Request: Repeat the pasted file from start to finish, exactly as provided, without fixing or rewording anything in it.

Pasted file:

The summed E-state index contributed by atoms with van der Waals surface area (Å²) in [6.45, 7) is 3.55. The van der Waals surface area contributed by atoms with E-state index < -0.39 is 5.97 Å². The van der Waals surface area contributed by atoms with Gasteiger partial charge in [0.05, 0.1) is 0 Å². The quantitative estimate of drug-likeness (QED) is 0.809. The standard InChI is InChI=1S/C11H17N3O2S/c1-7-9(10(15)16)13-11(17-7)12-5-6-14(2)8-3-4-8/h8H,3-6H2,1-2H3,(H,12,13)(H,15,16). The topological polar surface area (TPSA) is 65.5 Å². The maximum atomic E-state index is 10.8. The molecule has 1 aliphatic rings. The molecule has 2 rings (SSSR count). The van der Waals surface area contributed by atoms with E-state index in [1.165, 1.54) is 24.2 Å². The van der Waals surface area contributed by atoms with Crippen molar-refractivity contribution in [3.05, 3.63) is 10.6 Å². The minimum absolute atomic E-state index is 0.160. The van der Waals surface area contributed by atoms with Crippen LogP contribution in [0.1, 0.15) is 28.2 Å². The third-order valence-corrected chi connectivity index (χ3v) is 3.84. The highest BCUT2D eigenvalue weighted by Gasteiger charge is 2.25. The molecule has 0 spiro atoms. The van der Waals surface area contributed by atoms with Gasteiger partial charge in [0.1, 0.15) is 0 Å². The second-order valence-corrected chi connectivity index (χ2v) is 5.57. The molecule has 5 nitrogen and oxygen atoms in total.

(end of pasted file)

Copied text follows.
The summed E-state index contributed by atoms with van der Waals surface area (Å²) in [6.45, 7) is 3.55. The van der Waals surface area contributed by atoms with E-state index < -0.39 is 5.97 Å². The van der Waals surface area contributed by atoms with Gasteiger partial charge in [0.05, 0.1) is 0 Å². The quantitative estimate of drug-likeness (QED) is 0.809. The standard InChI is InChI=1S/C11H17N3O2S/c1-7-9(10(15)16)13-11(17-7)12-5-6-14(2)8-3-4-8/h8H,3-6H2,1-2H3,(H,12,13)(H,15,16). The topological polar surface area (TPSA) is 65.5 Å². The maximum atomic E-state index is 10.8. The molecule has 1 aliphatic rings. The molecule has 2 rings (SSSR count). The van der Waals surface area contributed by atoms with E-state index in [1.165, 1.54) is 24.2 Å². The van der Waals surface area contributed by atoms with Crippen molar-refractivity contribution in [3.05, 3.63) is 10.6 Å². The minimum absolute atomic E-state index is 0.160. The van der Waals surface area contributed by atoms with Crippen LogP contribution in [0.1, 0.15) is 28.2 Å². The third-order valence-corrected chi connectivity index (χ3v) is 3.84. The highest BCUT2D eigenvalue weighted by Gasteiger charge is 2.25. The molecule has 0 spiro atoms. The van der Waals surface area contributed by atoms with Gasteiger partial charge in [0.1, 0.15) is 0 Å². The second-order valence-corrected chi connectivity index (χ2v) is 5.57. The molecule has 5 nitrogen and oxygen atoms in total.